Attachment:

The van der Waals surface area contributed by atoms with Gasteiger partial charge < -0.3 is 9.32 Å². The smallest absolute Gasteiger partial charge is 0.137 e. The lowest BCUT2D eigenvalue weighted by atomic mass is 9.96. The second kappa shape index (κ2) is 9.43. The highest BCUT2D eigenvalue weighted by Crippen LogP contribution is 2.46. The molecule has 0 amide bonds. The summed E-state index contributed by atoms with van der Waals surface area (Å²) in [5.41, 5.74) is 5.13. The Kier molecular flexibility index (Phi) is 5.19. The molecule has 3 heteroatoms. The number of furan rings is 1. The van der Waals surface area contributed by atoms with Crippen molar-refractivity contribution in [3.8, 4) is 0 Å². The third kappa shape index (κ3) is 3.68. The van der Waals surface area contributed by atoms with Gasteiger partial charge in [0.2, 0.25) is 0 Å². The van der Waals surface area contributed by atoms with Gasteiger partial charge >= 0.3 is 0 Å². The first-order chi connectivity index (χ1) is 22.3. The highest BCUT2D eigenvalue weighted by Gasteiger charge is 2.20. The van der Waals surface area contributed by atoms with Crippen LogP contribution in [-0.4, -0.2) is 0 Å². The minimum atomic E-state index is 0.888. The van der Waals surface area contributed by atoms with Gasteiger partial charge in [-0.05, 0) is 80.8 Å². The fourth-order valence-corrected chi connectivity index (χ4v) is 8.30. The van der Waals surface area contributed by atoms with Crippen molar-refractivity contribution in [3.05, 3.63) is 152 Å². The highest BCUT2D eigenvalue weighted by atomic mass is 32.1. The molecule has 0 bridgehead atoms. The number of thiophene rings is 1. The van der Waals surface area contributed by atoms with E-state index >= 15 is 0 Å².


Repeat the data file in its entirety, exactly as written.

The van der Waals surface area contributed by atoms with Gasteiger partial charge < -0.3 is 9.32 Å². The smallest absolute Gasteiger partial charge is 0.137 e. The lowest BCUT2D eigenvalue weighted by atomic mass is 9.96. The second kappa shape index (κ2) is 9.43. The highest BCUT2D eigenvalue weighted by Crippen LogP contribution is 2.46. The molecule has 0 amide bonds. The summed E-state index contributed by atoms with van der Waals surface area (Å²) in [5.41, 5.74) is 5.13. The Kier molecular flexibility index (Phi) is 5.19. The molecule has 3 heteroatoms. The number of furan rings is 1. The van der Waals surface area contributed by atoms with Crippen molar-refractivity contribution in [3.8, 4) is 0 Å². The third kappa shape index (κ3) is 3.68. The van der Waals surface area contributed by atoms with Gasteiger partial charge in [0.2, 0.25) is 0 Å². The van der Waals surface area contributed by atoms with Gasteiger partial charge >= 0.3 is 0 Å². The first-order chi connectivity index (χ1) is 22.3. The highest BCUT2D eigenvalue weighted by Gasteiger charge is 2.20. The van der Waals surface area contributed by atoms with Crippen LogP contribution in [-0.4, -0.2) is 0 Å². The minimum atomic E-state index is 0.888. The van der Waals surface area contributed by atoms with Gasteiger partial charge in [-0.05, 0) is 80.8 Å². The fourth-order valence-corrected chi connectivity index (χ4v) is 8.30. The van der Waals surface area contributed by atoms with Crippen molar-refractivity contribution in [3.05, 3.63) is 152 Å². The highest BCUT2D eigenvalue weighted by atomic mass is 32.1. The molecule has 0 bridgehead atoms. The number of thiophene rings is 1. The van der Waals surface area contributed by atoms with E-state index >= 15 is 0 Å².